Reader Question: Rotor Scam?

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Here’s the latest reader question, along with my reply! 

Chi asks: So I took my car to get it inspected and was told the brakes were bad. I was then told I would be buying not just brakes but also brake rotors, as they were also apparently “bad” somehow. The brakes seemed ok to me and all the inspector showed me was that the pads were thin. Is this a rip-off?

My reply: I wish you’d mentioned which make/model car you have as it would help me to better answer your question, but don’t assume the shop is trying to sell you a bill of goods. It is quite possible your car needs new rotors – the discs that the brake calipers clamp onto, using the pads to slow the car via friction; the pads wear down over time as the material they’re made of is consumed during braking.

The rotors can be damaged (warped) by heat – as well as scoring of the surface, if the pads are allowed to wear down too much. In the old days, rotors could usually be turned – material shaved off via a special machine, to restore a true surface. But in our day, rotors are often made much thinner – to save weight, to help increased fuel economy – and (if you’re cynical) to increase service costs, because these rotors don’t have enough material to allow for turning. They must be replaced, which may be the case in your case.

If you can provide the make/model of your vehicle, I can do some checking to see whether the rotors are serviceable or throw-aways. You can also ask the shop to show you something from the manufacturer of your vehicle stating that the rotors can’t be turned, etc.

But, it is also possible you are being ripped off. And not just for rotors you don’t need. It might be worth getting a second opinion, to see whether it jibes with what the shop told you. If it does, then the odds are probable that the car needs the work the first shop says it needs.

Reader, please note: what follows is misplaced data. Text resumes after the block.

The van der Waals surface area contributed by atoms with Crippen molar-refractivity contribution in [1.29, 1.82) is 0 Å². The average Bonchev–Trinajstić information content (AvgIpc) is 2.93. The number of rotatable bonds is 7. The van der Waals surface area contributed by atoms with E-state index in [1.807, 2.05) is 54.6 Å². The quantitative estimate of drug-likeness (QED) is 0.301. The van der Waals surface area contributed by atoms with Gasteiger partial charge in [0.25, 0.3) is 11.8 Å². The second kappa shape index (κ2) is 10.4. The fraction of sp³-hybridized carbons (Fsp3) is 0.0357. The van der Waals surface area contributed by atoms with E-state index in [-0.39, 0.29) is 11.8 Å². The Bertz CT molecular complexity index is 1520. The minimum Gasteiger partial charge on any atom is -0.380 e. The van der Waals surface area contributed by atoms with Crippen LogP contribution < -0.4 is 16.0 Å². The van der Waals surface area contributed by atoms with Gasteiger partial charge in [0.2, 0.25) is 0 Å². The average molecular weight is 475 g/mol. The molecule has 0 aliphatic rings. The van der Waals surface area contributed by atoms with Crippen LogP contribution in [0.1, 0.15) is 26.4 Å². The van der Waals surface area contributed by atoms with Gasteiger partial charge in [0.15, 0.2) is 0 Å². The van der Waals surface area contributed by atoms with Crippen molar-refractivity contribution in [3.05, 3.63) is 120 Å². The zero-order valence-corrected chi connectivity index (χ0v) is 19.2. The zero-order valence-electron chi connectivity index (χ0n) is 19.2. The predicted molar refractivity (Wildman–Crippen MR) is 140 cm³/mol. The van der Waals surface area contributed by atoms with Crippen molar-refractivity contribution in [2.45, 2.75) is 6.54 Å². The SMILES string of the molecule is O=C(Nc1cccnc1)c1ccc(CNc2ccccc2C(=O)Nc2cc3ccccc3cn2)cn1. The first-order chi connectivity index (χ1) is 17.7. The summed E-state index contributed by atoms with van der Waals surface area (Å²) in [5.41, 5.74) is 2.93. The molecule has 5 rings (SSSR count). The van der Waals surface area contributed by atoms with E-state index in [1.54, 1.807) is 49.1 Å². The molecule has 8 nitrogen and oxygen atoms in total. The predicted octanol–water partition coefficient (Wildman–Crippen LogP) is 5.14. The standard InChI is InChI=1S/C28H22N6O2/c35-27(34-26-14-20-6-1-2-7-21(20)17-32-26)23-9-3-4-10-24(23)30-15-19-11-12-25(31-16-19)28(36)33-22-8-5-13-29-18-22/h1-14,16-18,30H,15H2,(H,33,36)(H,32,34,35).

. . .

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  1. Rotors have a minimum thickness and eventually will wear below that thickness.
    Turning rotors simply became impractical because rotors became so cheap.

    Old cars with the thick rotors that could be machined (turned) would also have the hubs with the wheel bearings. This meant not only much more material but also having the internal diameters (usually more than one step) machined to have bearing races pressed in. The wheel lugs were also pressed into the rotors.

    Modern cars have the rotors slipped over the lugs on the hubs. So they are simply a hunk of surface machined cast iron. And they are much more simple geometry to cast in the first place. Take in the labor, time, and brake lathe costs and one might as well buy a new rotor even if they were thick enough to machine.

    • I’ve had new-in-box slip on rotors that barely had enough thickness to be turned. Add in a few thousand miles of use and forget about it. For that style of rotor, turning typically costs $12 where a new rotor is usually $20.
      Hell, it’s usually cheaper to replce a caliper for a broken (seized) bleeder than to fix it after figuring labor cost.


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